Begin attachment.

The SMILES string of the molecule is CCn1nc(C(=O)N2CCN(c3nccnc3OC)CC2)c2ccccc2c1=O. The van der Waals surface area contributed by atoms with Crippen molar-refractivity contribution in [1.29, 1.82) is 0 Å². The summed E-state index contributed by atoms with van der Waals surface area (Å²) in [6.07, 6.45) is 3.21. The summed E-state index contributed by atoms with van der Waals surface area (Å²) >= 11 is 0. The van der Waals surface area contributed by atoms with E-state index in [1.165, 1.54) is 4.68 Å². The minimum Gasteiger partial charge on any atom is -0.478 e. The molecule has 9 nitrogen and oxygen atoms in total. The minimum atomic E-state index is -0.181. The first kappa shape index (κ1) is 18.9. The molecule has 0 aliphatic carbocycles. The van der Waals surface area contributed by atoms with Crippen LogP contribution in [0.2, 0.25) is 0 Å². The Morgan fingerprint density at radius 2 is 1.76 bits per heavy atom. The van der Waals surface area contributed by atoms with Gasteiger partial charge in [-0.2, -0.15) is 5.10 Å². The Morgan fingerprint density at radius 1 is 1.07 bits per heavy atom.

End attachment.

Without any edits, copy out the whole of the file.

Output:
The SMILES string of the molecule is CCn1nc(C(=O)N2CCN(c3nccnc3OC)CC2)c2ccccc2c1=O. The van der Waals surface area contributed by atoms with Crippen molar-refractivity contribution in [1.29, 1.82) is 0 Å². The summed E-state index contributed by atoms with van der Waals surface area (Å²) in [6.07, 6.45) is 3.21. The summed E-state index contributed by atoms with van der Waals surface area (Å²) >= 11 is 0. The van der Waals surface area contributed by atoms with E-state index in [1.165, 1.54) is 4.68 Å². The minimum Gasteiger partial charge on any atom is -0.478 e. The molecule has 9 nitrogen and oxygen atoms in total. The minimum atomic E-state index is -0.181. The first kappa shape index (κ1) is 18.9. The molecule has 0 aliphatic carbocycles. The van der Waals surface area contributed by atoms with Crippen LogP contribution in [0.2, 0.25) is 0 Å². The Morgan fingerprint density at radius 2 is 1.76 bits per heavy atom. The van der Waals surface area contributed by atoms with Gasteiger partial charge in [-0.2, -0.15) is 5.10 Å². The Morgan fingerprint density at radius 1 is 1.07 bits per heavy atom.